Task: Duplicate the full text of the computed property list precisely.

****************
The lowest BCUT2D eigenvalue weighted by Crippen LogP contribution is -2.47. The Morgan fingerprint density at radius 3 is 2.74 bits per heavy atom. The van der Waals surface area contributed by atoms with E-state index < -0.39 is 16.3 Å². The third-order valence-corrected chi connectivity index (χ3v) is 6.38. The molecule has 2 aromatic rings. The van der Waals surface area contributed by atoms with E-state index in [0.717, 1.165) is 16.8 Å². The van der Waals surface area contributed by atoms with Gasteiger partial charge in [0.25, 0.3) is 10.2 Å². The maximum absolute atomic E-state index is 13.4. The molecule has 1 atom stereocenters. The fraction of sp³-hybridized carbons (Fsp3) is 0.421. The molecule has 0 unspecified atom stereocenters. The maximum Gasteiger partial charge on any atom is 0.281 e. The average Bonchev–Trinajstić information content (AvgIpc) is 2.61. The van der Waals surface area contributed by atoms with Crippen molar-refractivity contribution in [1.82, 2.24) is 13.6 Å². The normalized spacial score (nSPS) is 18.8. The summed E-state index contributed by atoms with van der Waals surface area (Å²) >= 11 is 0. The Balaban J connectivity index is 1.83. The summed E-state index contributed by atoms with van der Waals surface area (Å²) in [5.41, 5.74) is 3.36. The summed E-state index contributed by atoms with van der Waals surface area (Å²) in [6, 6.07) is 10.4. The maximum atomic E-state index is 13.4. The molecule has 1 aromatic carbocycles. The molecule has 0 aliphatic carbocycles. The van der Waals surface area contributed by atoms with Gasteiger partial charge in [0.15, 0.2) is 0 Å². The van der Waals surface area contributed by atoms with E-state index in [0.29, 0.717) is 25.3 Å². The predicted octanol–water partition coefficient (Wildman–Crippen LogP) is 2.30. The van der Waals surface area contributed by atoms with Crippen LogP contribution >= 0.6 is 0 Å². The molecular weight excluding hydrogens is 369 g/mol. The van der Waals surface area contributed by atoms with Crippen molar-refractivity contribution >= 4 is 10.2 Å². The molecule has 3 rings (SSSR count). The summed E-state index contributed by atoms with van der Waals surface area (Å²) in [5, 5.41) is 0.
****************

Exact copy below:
The lowest BCUT2D eigenvalue weighted by Crippen LogP contribution is -2.47. The Morgan fingerprint density at radius 3 is 2.74 bits per heavy atom. The van der Waals surface area contributed by atoms with E-state index < -0.39 is 16.3 Å². The third-order valence-corrected chi connectivity index (χ3v) is 6.38. The molecule has 2 aromatic rings. The van der Waals surface area contributed by atoms with E-state index in [0.717, 1.165) is 16.8 Å². The van der Waals surface area contributed by atoms with Gasteiger partial charge in [0.25, 0.3) is 10.2 Å². The maximum absolute atomic E-state index is 13.4. The molecule has 1 atom stereocenters. The fraction of sp³-hybridized carbons (Fsp3) is 0.421. The molecule has 0 unspecified atom stereocenters. The maximum Gasteiger partial charge on any atom is 0.281 e. The average Bonchev–Trinajstić information content (AvgIpc) is 2.61. The van der Waals surface area contributed by atoms with Crippen molar-refractivity contribution in [1.82, 2.24) is 13.6 Å². The normalized spacial score (nSPS) is 18.8. The summed E-state index contributed by atoms with van der Waals surface area (Å²) >= 11 is 0. The Balaban J connectivity index is 1.83. The summed E-state index contributed by atoms with van der Waals surface area (Å²) in [5.41, 5.74) is 3.36. The summed E-state index contributed by atoms with van der Waals surface area (Å²) in [6, 6.07) is 10.4. The maximum atomic E-state index is 13.4. The molecule has 1 aromatic carbocycles. The molecule has 0 aliphatic carbocycles. The van der Waals surface area contributed by atoms with Gasteiger partial charge in [0.15, 0.2) is 0 Å². The van der Waals surface area contributed by atoms with E-state index in [0.29, 0.717) is 25.3 Å². The predicted octanol–water partition coefficient (Wildman–Crippen LogP) is 2.30. The van der Waals surface area contributed by atoms with Crippen LogP contribution >= 0.6 is 0 Å². The molecular weight excluding hydrogens is 369 g/mol. The van der Waals surface area contributed by atoms with Crippen molar-refractivity contribution >= 4 is 10.2 Å². The molecule has 3 rings (SSSR count). The summed E-state index contributed by atoms with van der Waals surface area (Å²) in [5, 5.41) is 0.